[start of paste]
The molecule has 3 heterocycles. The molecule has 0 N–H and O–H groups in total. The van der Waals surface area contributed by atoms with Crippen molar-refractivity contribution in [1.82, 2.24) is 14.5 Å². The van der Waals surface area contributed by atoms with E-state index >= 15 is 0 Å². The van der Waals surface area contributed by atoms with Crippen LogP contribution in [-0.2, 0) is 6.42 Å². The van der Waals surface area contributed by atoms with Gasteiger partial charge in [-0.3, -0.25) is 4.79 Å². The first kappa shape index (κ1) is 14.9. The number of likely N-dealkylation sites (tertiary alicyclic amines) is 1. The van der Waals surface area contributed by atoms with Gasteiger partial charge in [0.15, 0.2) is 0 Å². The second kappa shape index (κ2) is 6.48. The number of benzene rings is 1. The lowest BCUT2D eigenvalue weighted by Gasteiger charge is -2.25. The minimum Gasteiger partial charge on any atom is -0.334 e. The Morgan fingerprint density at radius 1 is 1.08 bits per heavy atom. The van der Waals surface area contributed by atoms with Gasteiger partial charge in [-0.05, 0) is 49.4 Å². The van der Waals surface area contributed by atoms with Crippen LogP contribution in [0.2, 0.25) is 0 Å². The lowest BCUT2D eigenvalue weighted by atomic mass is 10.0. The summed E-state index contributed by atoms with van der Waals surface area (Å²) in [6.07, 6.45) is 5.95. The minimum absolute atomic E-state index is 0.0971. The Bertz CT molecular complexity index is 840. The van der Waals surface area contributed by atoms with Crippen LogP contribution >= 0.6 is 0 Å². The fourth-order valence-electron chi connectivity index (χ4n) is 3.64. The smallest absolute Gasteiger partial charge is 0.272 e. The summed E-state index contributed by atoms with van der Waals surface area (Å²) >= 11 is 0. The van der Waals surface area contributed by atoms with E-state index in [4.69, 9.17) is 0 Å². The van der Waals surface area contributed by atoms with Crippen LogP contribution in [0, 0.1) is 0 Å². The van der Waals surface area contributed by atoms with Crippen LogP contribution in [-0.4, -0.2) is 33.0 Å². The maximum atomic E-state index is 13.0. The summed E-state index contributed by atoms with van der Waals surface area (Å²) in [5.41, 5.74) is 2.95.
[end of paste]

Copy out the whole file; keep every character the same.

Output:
The molecule has 3 heterocycles. The molecule has 0 N–H and O–H groups in total. The van der Waals surface area contributed by atoms with Crippen molar-refractivity contribution in [1.82, 2.24) is 14.5 Å². The van der Waals surface area contributed by atoms with E-state index >= 15 is 0 Å². The van der Waals surface area contributed by atoms with Crippen LogP contribution in [-0.2, 0) is 6.42 Å². The van der Waals surface area contributed by atoms with Gasteiger partial charge in [-0.3, -0.25) is 4.79 Å². The first kappa shape index (κ1) is 14.9. The number of likely N-dealkylation sites (tertiary alicyclic amines) is 1. The van der Waals surface area contributed by atoms with Gasteiger partial charge in [0.15, 0.2) is 0 Å². The second kappa shape index (κ2) is 6.48. The number of benzene rings is 1. The lowest BCUT2D eigenvalue weighted by Gasteiger charge is -2.25. The minimum Gasteiger partial charge on any atom is -0.334 e. The Morgan fingerprint density at radius 1 is 1.08 bits per heavy atom. The van der Waals surface area contributed by atoms with Gasteiger partial charge in [-0.05, 0) is 49.4 Å². The van der Waals surface area contributed by atoms with Crippen LogP contribution in [0.2, 0.25) is 0 Å². The lowest BCUT2D eigenvalue weighted by atomic mass is 10.0. The summed E-state index contributed by atoms with van der Waals surface area (Å²) in [6.07, 6.45) is 5.95. The minimum absolute atomic E-state index is 0.0971. The Bertz CT molecular complexity index is 840. The van der Waals surface area contributed by atoms with Crippen LogP contribution >= 0.6 is 0 Å². The fourth-order valence-electron chi connectivity index (χ4n) is 3.64. The smallest absolute Gasteiger partial charge is 0.272 e. The summed E-state index contributed by atoms with van der Waals surface area (Å²) >= 11 is 0. The van der Waals surface area contributed by atoms with E-state index in [4.69, 9.17) is 0 Å². The van der Waals surface area contributed by atoms with Crippen LogP contribution in [0, 0.1) is 0 Å². The van der Waals surface area contributed by atoms with Crippen LogP contribution in [-0.4, -0.2) is 33.0 Å². The maximum atomic E-state index is 13.0. The summed E-state index contributed by atoms with van der Waals surface area (Å²) in [5.41, 5.74) is 2.95.